This might totally break the audio immersion though, so probably a bad idea haha.

Right you are. The thing is, you can't rotate binaural sound even with virtual speaker. Or yes you can, but it won't rotate the binaural directional effect. You'll lose the binaurality, and just hear normal stereo sound. Binaural sound has to be listened to with headphones, preferably earbuds so they bypass your own earlobes (so you avoid the "double earlobes" effect).

Quote:
Myself I will probably start out just recording normal stereo, if I can get even that to work.

That may actually work better than a binaural recording - if the sound is played through a game engine (or such) which supports virtual speakers and uses HRTF to simulate it.

No... wait... it won't. If you record just basic stereo, there is no directional information. You'll at least need a Schneider disk to reduce crosstalk between the mikes. Or use a stereo mike that has clear separation with the cardioid patterns pointing outwards. That will give you left and right, but no forward or backward.

You could try recording in surround with a Zoom H-2 (or H2S) and use 4 virtual speakers maybe?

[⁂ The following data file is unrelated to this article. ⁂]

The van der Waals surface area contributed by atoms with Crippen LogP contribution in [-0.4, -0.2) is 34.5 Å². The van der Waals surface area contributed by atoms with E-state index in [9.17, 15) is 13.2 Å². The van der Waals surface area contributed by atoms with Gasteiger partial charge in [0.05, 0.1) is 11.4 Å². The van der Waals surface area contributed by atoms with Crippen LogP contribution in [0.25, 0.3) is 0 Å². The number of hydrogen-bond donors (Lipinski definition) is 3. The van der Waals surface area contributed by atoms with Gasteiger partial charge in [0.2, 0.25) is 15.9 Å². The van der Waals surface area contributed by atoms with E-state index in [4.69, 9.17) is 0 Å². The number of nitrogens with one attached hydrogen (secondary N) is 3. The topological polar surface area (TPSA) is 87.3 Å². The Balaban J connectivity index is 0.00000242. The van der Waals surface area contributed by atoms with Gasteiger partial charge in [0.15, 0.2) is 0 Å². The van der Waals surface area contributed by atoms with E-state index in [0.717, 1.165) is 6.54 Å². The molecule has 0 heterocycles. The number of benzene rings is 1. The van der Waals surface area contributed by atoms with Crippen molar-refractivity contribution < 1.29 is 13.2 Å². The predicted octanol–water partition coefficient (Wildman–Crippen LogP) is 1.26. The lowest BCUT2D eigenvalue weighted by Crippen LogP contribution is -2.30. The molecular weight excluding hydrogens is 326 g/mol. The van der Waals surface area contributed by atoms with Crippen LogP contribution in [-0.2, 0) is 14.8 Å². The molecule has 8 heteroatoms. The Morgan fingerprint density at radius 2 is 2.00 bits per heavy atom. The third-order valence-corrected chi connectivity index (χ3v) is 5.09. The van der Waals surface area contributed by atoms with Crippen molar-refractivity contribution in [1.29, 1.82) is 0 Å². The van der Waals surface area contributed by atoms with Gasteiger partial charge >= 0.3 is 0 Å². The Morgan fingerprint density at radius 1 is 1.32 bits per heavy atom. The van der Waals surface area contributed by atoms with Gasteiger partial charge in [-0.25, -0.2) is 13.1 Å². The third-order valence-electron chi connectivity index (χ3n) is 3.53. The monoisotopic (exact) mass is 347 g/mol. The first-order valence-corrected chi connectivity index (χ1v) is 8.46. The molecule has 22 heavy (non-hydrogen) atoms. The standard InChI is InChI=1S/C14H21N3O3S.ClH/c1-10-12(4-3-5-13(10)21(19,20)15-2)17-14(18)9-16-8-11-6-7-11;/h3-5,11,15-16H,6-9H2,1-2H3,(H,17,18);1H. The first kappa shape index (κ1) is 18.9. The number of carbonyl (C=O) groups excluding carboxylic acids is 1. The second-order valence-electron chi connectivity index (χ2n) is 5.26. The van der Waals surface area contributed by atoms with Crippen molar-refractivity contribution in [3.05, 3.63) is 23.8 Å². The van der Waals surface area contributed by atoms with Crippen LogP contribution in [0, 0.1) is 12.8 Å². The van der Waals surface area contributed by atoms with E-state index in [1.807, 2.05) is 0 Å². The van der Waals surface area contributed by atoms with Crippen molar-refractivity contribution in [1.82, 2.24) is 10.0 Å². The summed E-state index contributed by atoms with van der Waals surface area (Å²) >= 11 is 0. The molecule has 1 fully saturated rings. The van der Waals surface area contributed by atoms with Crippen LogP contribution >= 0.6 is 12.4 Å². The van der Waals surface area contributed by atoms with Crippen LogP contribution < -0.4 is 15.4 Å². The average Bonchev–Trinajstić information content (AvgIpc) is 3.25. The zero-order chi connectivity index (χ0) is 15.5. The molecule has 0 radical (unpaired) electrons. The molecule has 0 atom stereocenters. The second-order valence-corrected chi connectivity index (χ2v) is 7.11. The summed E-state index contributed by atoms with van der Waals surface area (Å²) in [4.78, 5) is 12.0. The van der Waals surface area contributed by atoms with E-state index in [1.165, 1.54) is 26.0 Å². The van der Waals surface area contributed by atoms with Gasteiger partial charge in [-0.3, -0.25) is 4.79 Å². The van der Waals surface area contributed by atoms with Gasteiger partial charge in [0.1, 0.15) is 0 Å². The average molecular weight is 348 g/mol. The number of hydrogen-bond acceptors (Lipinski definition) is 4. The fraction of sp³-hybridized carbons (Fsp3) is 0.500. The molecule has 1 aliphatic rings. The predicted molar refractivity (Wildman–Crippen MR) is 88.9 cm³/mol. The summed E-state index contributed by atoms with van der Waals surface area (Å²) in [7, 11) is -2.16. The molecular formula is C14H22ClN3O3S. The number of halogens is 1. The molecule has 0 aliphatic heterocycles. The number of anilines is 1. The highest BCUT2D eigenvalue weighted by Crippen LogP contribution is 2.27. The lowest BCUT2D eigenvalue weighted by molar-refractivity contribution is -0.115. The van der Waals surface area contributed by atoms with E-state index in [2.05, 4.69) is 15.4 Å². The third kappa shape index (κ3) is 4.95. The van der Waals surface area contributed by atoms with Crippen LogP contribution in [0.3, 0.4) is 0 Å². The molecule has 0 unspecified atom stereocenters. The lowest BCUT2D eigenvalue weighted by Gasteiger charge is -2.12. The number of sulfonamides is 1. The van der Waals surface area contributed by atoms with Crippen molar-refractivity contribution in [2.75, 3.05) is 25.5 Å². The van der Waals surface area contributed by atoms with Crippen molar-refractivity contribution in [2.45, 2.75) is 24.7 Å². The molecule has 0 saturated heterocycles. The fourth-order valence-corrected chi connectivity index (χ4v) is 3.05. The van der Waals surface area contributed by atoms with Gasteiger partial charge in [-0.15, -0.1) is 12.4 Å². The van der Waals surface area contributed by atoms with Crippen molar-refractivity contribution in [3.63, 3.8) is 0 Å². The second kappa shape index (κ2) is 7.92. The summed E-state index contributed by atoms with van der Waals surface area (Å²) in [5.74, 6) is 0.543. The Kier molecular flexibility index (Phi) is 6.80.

Wed Nov 14, 2012 8:27 am
Binocular Vision CONFIRMED!
User avatar

Joined: Wed Oct 06, 2010 10:51 am
Posts: 311
Location: UK
Skaven252 wrote:
Do you mean the footage actually has to look fish-eyed (spherically distorted) to work with Rift? I thought LEEP compression was a bit more complex than just a simple fish-eye spherical distortion.
No, sorry I think we are just getting confused over the name, Dave Horman's avisynth plugin is called "DeFish"

BUT this filter can be used to correct (or induce) BARREL and pincushion distortion.

http://forum.doom9.org/showthread.php?t=152860

I just made a very quick 2D input script:
Code:
DirectShowSource("file.avi")
converttoRGB32
BilinearResize(640,800)
defish(fov=-100)
TurnLeft
Video1=TurnRight
StackHorizontal(Video1,Video1)

You can see the warp and aspect ratio are not really correct for the Rift:

Image

But there area a lot of variables to play with, I've not even looked at scaling, polynomial values etc. :?

It will be much easier when we have the official warp data from the SDK and an actual Rift to test it out with.

Hopefully that should be any day now... 8-)


Wed Nov 14, 2012 6:29 pm
Cross Eyed!

Joined: Thu Aug 02, 2012 2:07 am
Posts: 120
Location: Sweden
Nick3DvB wrote:
No, sorry I think we are just getting confused over the name, Dave Horman's avisynth plugin is called "DeFish"
BUT this filter can be used to correct (or induce) BARREL and pincushion distortion.

I wasn't confused, I understood what you were getting at, I was just wondering if the default (already distorted) footage from VO POV.HD would be distorted the right way. :)